Specific treatment may not always be necessary.
The first line medicine is generally beta blockers, like Metoprolol – slow release and small dose. It will benefit both anxiety and missed beats. Your doctor will give proper prescription and follow up

If they are not effective and if the problem is severe, several other classes of drugs are available – acting by different mechanisms - the specialist will decide tailored to your needs / they may have side effects and need follow up.

There are other advanced treatment modalities - like RF ablation, which could be done during EPS.

Stop alcohol.
See Heart specialist.
It is easily treatable.

Take care
Wishing speedy recovery
God bless
Good luck
Above answer was peer-reviewed by
Follow-up: Experiencing loud heartbeat and breathing difficulty. Taking omeprosol for acid reflux. What to do? 17 minutes later
Hi, Thanks for the answer.

I have had a ECG and was given the all clear. Had full goup of blood tests last march after complaining about this issue. Regularly us x-trainer and treadmill with no ill effects.

Thought this issue was linked to alcohol so stayed off the alcohol for a while, then drank again with no issue for a while. Might be alcohol linked again but not sure. How does alcohol or anxiety effect heart rythum?

Could this also be linked to acid reflux? I am taking omeprozole after complaining about chest pain and being diagnosed potentially with gords. Seems to have reduced the effects I was suffering from. I did alo suffer with Panic Attacks/Anxiety for long periods last year. Start new job next week that has been playing on my mind also.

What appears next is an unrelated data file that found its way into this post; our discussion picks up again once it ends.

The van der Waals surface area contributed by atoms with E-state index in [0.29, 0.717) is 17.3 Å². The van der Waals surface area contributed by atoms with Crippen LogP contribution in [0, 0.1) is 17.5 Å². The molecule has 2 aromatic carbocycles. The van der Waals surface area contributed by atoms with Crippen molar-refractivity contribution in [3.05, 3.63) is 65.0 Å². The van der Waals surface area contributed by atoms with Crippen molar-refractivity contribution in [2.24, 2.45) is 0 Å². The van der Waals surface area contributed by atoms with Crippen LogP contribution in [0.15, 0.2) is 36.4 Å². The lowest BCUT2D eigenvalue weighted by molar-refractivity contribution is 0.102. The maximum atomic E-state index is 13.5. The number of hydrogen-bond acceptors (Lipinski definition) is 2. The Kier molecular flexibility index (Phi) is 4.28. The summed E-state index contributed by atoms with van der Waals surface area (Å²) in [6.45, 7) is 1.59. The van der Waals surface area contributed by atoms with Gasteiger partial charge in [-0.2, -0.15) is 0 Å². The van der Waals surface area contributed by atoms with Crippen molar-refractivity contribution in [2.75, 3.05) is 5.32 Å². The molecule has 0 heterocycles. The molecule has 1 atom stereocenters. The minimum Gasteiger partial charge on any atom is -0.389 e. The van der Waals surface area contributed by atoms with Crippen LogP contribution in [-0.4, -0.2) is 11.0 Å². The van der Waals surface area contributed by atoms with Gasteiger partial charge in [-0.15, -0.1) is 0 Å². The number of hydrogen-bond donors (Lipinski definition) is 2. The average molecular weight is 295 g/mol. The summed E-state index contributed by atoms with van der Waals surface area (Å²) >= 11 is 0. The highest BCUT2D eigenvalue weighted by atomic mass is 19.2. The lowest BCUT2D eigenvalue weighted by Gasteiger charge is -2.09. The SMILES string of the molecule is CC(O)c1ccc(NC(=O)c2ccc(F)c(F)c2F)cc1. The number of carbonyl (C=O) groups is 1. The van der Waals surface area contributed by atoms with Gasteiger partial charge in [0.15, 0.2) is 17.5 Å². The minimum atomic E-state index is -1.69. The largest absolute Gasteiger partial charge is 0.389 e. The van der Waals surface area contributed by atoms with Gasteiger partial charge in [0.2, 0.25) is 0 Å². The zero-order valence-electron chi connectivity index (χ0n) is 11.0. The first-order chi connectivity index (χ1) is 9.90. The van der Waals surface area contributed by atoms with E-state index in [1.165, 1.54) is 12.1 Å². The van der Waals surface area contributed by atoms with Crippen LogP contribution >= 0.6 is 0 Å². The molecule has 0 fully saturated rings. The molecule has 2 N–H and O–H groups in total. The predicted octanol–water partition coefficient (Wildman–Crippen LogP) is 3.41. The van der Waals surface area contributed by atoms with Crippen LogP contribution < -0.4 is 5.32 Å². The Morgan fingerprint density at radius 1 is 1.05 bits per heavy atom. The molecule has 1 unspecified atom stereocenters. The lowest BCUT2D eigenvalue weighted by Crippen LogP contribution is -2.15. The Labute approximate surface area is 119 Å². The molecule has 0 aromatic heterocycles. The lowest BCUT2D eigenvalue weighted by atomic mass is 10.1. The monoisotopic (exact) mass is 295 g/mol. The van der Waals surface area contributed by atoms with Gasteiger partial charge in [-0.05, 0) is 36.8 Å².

Do you think this might be anxiety linked. I also use a salbutanol inhaler regularly for my asthma
Answered by Dr. Anantharamakrishnan 40 minutes later
Hi ,

A routine ECG may not show
An event monitor for 24 to 48 hours can help.

Good exercise capacity and normal treadmill test exclude ischemia (Coronary Artery Disease) as the cause. Blood tests exclude thyroid and electrolyte as causes.
There could be other causes! - requiring other tests!

Acid reflux has no direct relation to the missed beats.
Anxiety stimulates the Sympathetic nervous system and causes this.
Anxiety leads to arrhythmia > arrhythmia leads to anxiety > a vicious cycle.
Salbutamol is a beta-agonist and stimulates the Sympathetic nervous system.
Alcohol directly affects the nerves of the heart and causes this (Holiday Heart Syndrome!) / In long term, it can also damage the muscle (Alcoholic Cardiac Myopathy)

More than one factor could be contributing - here is alcohol, anxiety and Salbutamol. Avoid alcohol / Reduce Salbutamol / Treat the anxiety - positive attitude, relaxation techniques and/or drugs.
Most probably, you will settle down after the new job?!

Above answer was peer-reviewed by
Follow-up: Experiencing loud heartbeat and breathing difficulty. Taking omeprosol for acid reflux. What to do? 7 hours later
Thanks Doctor

This is probably the most insightful answer i've ever had about this issue so many thanks.

I had heard of holiday heart before, but did'nt realise that alcohol had such a direct effect. I am married with children now so don't drink much at all these days, but used to frequently drink when younger without a problem. Could this be due to drinking too much in the past and this catching up with me? Also had a good few drinks over the xmas period without any problem whatsoever, so thought i had got passed all this. Will stay off the alcohol from now on.